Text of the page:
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[web] Keeping a Web App open

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I'm developing an internal Web application for a client and the client wants to ensure that the user cannot close out of the Web browser. We are using Internet Explorer 6.0 and ASP.NET 2.0 on Windows 2K3. Since this is an internal application, we have full control over registry and security settings, but the previously mentioned platform is not up for discussion. Currently, I have a window (call it Back) that opens another window (call it Front) in fullscreen mode. If a user hits alt+f4, I throw up a javascript alert box to basically cancel out the close window event (merely returning false from the key event handler does not work). This works... sort of. If the user hits alt+f4 when the alert box is still on the screen, it closes the window. So that's were the Back window comes into play. When it receives focus, it reopens the Front window. However, if the user just spams the alt+f4 combo, they can close the Back window before the script has a chance to open the Front window again. I just want to keep a user from closing the window. My current setup with the Back window is just a kludge to try to mitigate this problem. I'll get rid of it if there is a better solution. Any ideas?

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AFAIK there's no way to do that. The best you can probably to is set an onclose event and simply pop up a new window when a close is detected. The old window will be closed, but the new window will pop up. The alternative is probably running IE in kiosk mode and have IE take care of it.

It sounds to me like you're attacking a problem from a completely wrong angle though. Take a few steps back and please tell us *why* the user shouldn't be able to close the browser. What's the goal here?

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Remove the F4 key (and one of ctrl/alt/delete) from the keyboard? Get a custom keyboard with the bare minimum amount of keys required to use the app?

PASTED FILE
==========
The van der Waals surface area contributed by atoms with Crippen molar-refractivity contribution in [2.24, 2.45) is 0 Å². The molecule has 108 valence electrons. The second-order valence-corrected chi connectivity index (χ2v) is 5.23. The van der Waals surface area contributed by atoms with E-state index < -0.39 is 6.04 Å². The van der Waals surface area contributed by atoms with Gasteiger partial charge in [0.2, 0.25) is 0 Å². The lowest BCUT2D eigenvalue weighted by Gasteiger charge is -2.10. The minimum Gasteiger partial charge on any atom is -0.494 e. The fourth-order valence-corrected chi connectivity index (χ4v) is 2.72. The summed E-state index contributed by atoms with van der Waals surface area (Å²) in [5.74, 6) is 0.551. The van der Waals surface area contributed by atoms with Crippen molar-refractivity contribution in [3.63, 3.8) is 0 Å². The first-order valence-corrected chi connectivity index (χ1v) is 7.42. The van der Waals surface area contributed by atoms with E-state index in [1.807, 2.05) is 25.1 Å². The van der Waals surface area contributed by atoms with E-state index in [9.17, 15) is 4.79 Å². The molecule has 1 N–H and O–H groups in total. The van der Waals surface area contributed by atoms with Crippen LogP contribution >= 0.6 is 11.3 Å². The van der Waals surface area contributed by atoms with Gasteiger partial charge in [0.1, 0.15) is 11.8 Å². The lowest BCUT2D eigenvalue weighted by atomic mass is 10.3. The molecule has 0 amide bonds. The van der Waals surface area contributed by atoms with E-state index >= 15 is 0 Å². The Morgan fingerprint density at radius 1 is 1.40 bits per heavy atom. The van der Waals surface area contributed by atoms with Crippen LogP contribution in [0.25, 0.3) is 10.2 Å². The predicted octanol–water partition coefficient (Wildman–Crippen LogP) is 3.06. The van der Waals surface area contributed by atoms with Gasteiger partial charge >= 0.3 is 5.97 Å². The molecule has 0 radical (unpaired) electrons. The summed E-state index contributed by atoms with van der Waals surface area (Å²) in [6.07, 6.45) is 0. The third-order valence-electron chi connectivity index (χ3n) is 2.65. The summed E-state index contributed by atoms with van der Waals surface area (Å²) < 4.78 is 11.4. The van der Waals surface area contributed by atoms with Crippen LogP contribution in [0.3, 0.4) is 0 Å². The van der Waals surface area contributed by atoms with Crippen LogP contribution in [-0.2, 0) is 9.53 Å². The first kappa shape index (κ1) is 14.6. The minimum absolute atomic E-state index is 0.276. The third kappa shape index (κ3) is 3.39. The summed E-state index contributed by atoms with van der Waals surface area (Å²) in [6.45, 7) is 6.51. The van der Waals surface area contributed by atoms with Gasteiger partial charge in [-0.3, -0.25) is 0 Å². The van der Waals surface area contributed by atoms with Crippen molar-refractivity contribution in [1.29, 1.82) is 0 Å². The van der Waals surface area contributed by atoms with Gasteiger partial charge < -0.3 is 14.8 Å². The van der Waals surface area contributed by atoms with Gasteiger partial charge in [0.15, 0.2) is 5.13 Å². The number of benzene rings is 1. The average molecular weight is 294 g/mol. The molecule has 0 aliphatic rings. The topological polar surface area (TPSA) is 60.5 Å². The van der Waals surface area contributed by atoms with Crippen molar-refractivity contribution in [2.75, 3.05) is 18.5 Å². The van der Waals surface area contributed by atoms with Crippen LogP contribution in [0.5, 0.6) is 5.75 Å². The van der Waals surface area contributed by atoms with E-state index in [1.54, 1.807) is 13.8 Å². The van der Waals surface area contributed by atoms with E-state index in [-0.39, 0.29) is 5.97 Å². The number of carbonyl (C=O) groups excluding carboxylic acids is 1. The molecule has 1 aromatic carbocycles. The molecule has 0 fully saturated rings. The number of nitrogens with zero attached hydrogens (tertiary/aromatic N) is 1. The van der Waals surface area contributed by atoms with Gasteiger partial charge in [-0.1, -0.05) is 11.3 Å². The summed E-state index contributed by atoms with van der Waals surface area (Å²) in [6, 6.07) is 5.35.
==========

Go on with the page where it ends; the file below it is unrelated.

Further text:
AFAIK kiosk mode does not stop the user from pressing alt+f4.
I'm not sure, but the pop-up on-exit idea might be able to be defeated by alt+f4 spamming as well - as if you close the page before it manages to load the on-exit script, the script can't run (obviously).


Another alternative would be to write your own browser app (not that hard, you can put an IE-control on a form and IE still does all the work) and simply ignore all requests to quit the app.

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Quote:
Original post by Sander
It sounds to me like you're attacking a problem from a completely wrong angle though. Take a few steps back and please tell us *why* the user shouldn't be able to close the browser. What's the goal here?

My client is installing touch screen terminals on their production floor (industrial manufacturing). My application runs on the terminal to allow their production employees to enter defect tickets for manufacturing components. The terminal is actually a Cytrix-like thin-client box, loading a Win2K3 image. For some reason, the client wanted this done as a web app; needless to say, it wasn't my idea, I wanted to do it as a WinForms app. I had to be subversive just to avoid having to write the data acess layer as a SOAP web service (would have been way too much overhead for their performance expectations).